BOWSERWell, I'm watching right now. I've been watching all morning. And, certainly, we're participating, because our government workers are supporting keeping everybody safe.
NNAMDIYou encouraged people to join the March on Washington at home because, of course, there's a pandemic. And the march itself means that people could be disregarding the District's travel restrictions and social distancing measures. What are you concerns about today?
BOWSERWell, that's obvious, from your question, Kojo, that we continue to be fighting COVID-19 locally. Our residents and businesses have made a lot of sacrifices, and we've made a lot of progress, and we see our metrics moving in the right direction. So, we want to encourage anybody that's participated in an event over the last couple of days to go home, to distance themselves from their family, especially vulnerable family. And if they are noticing that they have any symptoms or learn that they've been exposed, to get tested and isolate right away.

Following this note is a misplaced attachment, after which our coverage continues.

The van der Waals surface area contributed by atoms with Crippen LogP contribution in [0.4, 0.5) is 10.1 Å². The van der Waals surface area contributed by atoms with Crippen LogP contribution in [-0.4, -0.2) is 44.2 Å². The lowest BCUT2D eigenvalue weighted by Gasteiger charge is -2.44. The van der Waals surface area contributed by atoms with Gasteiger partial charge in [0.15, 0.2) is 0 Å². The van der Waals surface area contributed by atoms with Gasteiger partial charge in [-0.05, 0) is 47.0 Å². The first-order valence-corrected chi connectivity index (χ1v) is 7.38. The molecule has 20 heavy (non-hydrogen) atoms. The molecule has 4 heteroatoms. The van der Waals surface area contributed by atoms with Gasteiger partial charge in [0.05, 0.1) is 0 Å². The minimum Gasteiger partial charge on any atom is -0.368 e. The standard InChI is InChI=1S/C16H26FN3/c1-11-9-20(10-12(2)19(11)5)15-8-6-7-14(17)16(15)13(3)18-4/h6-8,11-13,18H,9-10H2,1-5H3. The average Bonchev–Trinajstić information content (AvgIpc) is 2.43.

NNAMDIWell, this might be beyond your jurisdiction. But we got a tweet from Ken, who says, "Why didn't the mayor order her police to write $1,000 tickets for everyone attending last night's event at the White House? They were in violation of her orders." That's not your territory.
BOWSERWell, I love his question, because it speaks to D.C. autonomy. But even when we get statehood, there's going to be a federal enclave. So, it's important that we elect people that follow science and put the country and getting the country back on track before any partisan purpose.
SHERWOODMayor, looking at the crowd today, as you can see on your own screens, many people are wearing masks at the event today, although they are not socially distancing. They're more like, as I said earlier, six inches apart rather than six feet. Last night, the White House South Lawn, it had all those people there sitting in those nice, fancy white chairs. Very few of the people there were wearing masks, and they were not socially distancing at all. Are you concerned at all that, across the country, maybe, there's some kind of virus fatigue, and politically, some divisions that are keeping people from doing what would be normally the right thing to do to be safe?